The UK government in late March issued its own statement reporting on its efforts to prevent Modern Slavery in its supply chains. It is the first government in the world to do so. The statement was scarcely reported because of the distractions of the COVID-19 pandemic. However, it represents an important affirmation of UK government policy with implications for both local and international business.
The UK Modern Slavery Act (2015) requires all companies operating in the UK that have annual turnovers of at least GBP36m (USD 44m) to publish an annual statement explaining what they are doing to prevent offences such as human trafficking and forced labour in their supply chains. In its current form, the Act does not apply to government agencies. However, in the foreword to the statement, UK Prime Minister Boris Johnson explained that the government had chosen to issue it in the hope of setting an example to governments and businesses around the world.
In accordance with international best practice, the government has undertaken an assessment to identify the sectors where the supply chain risks are greatest, and where it has the most leverage. It spends some GBP 50bn (USD 62bn) on goods and services each year. Around 90% of its “tier one” suppliers are based in the UK but these companies often have complex international supply chains.
The assessment identified three key sectors as presenting the highest levels of risk:
- Information, Computers, and Technology (“ICT”) accounts for GBP 6.5bn (USD 8bn) in government expenditure each year. International supply chains are particularly complex because of the multiple levels of sub-contracting for raw material extraction, manufacturing, assembly and logistics. The Crown Commercial Service (CCS), which provides commercial services for the public sector, is taking steps to improve visibility of the ICT chain by mapping purchases of the top 200 products, covering 58 manufacturers, down to factory level.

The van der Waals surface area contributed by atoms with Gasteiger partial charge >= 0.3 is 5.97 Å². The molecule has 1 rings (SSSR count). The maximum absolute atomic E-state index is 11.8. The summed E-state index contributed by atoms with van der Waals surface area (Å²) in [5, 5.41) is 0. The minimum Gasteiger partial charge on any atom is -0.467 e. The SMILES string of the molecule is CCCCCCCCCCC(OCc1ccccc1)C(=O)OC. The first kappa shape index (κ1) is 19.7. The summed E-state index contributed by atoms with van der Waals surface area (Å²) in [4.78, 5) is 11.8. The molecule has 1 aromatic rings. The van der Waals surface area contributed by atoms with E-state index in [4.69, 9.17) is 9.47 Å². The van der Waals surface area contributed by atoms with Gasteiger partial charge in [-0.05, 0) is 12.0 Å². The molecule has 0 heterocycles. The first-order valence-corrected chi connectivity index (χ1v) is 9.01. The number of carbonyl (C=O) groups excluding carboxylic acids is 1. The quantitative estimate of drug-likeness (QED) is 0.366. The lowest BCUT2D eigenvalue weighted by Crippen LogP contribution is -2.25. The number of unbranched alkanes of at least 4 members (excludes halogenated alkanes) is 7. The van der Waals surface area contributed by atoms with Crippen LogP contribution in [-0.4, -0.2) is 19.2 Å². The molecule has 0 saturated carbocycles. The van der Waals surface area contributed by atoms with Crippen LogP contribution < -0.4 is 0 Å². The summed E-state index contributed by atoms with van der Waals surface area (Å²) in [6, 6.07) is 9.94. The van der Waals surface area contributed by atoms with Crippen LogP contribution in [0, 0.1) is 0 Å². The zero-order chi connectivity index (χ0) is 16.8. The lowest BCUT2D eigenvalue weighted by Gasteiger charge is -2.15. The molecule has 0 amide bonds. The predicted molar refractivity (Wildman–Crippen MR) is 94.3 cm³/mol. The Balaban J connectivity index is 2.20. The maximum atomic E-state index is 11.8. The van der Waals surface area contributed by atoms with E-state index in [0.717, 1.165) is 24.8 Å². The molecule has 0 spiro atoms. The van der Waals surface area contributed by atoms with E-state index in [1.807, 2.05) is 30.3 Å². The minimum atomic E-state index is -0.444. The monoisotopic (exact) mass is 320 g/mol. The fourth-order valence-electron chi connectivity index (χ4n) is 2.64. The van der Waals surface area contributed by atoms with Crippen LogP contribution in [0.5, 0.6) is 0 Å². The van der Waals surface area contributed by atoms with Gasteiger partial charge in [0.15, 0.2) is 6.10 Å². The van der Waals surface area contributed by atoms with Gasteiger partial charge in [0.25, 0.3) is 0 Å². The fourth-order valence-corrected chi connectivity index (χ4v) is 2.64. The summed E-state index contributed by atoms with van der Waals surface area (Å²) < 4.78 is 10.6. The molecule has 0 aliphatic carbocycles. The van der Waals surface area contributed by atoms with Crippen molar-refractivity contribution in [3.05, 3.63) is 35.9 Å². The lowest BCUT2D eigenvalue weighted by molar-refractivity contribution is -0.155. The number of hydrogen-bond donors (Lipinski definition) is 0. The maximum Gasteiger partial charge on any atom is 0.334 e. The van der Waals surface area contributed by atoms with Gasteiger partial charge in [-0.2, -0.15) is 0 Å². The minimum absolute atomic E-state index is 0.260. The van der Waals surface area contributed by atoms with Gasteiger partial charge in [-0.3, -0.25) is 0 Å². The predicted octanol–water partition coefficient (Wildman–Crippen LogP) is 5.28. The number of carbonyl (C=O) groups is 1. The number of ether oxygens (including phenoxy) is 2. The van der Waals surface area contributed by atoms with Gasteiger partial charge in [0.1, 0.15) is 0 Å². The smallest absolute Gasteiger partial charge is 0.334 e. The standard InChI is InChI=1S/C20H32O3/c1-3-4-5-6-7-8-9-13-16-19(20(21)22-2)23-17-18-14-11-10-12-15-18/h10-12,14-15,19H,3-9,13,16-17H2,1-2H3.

- Construction accounts for GBP 4.2bn (USD 5.2bn) each year, and construction workers are known to be vulnerable to exploitation, partly because of the industry’s extensive reliance on low-skilled migrant labour. The government is piloting new ways of identifying modern slavery in construction projects.
- The government spends GBP 1bn (USD 1.2bn) a year on service staff, for example cleaners, drivers and caterers. The business model of these service providers often includes an emphasis on low-cost procurement and a reliance on low-skilled temporary labour. The government is now running a pilot to embed modern slavery considerations at each stage of the commercial cycle.
The risk assessment has been used to define a set of goals and key performance indicators (KPIs) for each of the government’s 24 ministerial departments who will be required to issue their own modern slavery statements for the financial year 2020-21. Each department will be expected to appoint an anti-slavery advocate at director level. Their tasks will include mapping their department’s “tier 2” supply chains in greater detail.
A warning to private sector suppliers
The late March statement includes a clear warning to suppliers whose own compliance procedures fall short. Companies who fail to meet their legal obligations will face an increased likelihood of being excluded from public contracts. The Home Office is now conducting a compliance audit and may “name and shame” companies that do not take steps to become compliant.
At the same time, the CCS is working with the University of Liverpool and the Ethical Trading Initiative (a leading UK-based NGO) to review the annual modern slavery statements of the CCS’s top suppliers with a view to raising standards.
In a separate but related development, government statistics published in early April highlight both the scale of modern slavery in the UK and its international nature. In 2019, the police, government agencies and NGOs reported 10,627 suspected Modern Slavery cases to the National Referral Mechanism (NRM), a reporting structure managed by the Home Office (interior ministry). This represents a 52% increase over 2018, and the steady growth in the number of cases almost certainly reflects heightened awareness of the problem. Only 27% of the reported cases involved UK nationals.